With musicians as parents, it was inevitable that Pancho and Vito Bacarro would grow up around music. In fact, their parents, Jim Bacarro and Saab Magalona — both members of Filipino indie band Cheats — describe music as the “third parent.” It is the love language in this household.
How music saved Puddy
Jim and Saab have always talked about the complications of their first pregnancy openly, sharing their ordeal through their social platforms. From losing their daughter Luna Isabel to raising Pancho and eventually having Vito, they have graciously invited fans into their family.
“When Pancho was born, he was in the NICU (Neonatal Intensive Care Unit) for two months,” Jim recalls. This story, well-known to followers and fans of the couple, started due to complications during Saab’s first pregnancy.
“In those two months, the first few weeks, he was in an incubator. Saab was in the ICU,” Jim continues. “So I would move back and forth. Pancho, Saab, Pancho…Both were critical, and I distinctly remember going near Pancho’s incubator, and I started singing All My Loving by The Beatles.”
Jim remembers it vividly. “It was a quick movement,” but Pancho moved his foot at the sound of his father’s voice singing the song. That’s when Jim decided to become the source of positive energy his wife and newborn needed. “It was the only thing I could do.”
From that point on, Jim committed himself to play music for Pancho in the NICU. “I would go beside his incubator, and I’d play something on my phone. I would also ask the very kind nurses of the NICU if we could play music sa speakers.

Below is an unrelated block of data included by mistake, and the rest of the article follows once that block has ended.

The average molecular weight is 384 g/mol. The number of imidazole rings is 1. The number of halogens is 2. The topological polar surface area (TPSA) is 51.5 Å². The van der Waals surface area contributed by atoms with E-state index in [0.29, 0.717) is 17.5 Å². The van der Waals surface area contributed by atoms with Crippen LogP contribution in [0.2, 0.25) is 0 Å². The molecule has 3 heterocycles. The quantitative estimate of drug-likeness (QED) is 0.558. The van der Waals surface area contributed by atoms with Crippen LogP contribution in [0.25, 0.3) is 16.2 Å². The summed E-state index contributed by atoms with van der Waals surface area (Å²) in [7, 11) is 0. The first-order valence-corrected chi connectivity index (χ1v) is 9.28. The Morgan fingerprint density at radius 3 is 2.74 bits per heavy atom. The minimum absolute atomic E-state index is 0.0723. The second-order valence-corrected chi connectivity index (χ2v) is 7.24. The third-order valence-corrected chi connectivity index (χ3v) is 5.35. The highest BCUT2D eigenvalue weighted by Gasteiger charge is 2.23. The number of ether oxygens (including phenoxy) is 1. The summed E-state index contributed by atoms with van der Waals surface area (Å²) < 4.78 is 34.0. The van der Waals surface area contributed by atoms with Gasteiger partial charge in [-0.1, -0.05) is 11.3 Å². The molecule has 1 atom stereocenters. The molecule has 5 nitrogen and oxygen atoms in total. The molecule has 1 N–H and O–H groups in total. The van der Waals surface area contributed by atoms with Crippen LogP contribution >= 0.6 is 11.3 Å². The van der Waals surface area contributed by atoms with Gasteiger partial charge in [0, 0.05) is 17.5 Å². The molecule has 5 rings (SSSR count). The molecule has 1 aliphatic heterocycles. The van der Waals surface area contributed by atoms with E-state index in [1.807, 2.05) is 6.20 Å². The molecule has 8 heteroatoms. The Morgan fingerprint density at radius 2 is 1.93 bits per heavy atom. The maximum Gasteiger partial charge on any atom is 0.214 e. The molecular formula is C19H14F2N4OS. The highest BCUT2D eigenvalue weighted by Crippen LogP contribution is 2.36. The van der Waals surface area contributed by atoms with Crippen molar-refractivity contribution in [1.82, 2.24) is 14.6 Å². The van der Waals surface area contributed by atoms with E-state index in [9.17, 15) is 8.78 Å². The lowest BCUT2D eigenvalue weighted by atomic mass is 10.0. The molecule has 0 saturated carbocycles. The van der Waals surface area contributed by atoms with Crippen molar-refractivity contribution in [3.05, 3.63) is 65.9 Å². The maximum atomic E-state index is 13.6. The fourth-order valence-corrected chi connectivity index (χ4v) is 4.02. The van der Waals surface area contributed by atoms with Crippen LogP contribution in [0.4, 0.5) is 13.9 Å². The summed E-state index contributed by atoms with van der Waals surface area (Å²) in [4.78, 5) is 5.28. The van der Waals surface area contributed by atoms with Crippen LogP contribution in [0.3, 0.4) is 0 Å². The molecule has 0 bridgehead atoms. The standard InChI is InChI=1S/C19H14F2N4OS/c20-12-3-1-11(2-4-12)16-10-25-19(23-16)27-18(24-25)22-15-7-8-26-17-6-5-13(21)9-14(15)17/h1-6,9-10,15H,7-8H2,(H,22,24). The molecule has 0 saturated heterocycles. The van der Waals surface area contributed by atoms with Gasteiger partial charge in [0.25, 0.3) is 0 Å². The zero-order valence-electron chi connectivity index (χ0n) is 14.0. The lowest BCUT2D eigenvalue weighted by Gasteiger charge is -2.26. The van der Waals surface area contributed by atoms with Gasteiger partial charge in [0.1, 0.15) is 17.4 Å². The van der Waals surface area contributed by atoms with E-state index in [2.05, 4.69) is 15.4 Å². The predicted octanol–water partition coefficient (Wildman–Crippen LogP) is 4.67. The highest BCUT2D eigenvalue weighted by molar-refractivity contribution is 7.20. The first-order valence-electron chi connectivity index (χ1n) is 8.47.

“It was something that I really, really put so much dedication into doing. He has to hear music every day.”
In the morning, Jim would play jazz. After lunch, it would be a bit more pop. “'Yun ang naging love language namin because we couldn’t hold him,” Jim and Saab reveal.
Growing up Puddy
Now 3 years old, Pancho, whom the couple lovingly calls Puddy, has defied numerous odds in his young life. Jim and Saab couldn’t be any more grateful as parents, but that isn’t to say raising Pancho didn’t come without struggles. Thankfully, music was there to help the couple yet again.
According to Jim and Saab, all of Pancho’s milestones were accompanied by music.
Little by little, he was able to communicate more; usually, through music. It’s just been so healing for the family. — Saab Magalona-Bacarro
“The first time he smiled was when he heard Golden Slumbers by The Beatles. The first time that we knew his cognitive skills were there was when he remembered which songs [he liked]. When he’d hear the drum intro to My Sharona, he’d react as if ‘ito’ yung gusto ko.
“Yung love na love din naman was he’d hear it on the speakers pero if I play it on the guitar, kahit’ yung notes lang, he has the same reaction. It gave us so much hope and joy.”
From there, the couple also noticed the progression of Pancho’s cognitive skills through music.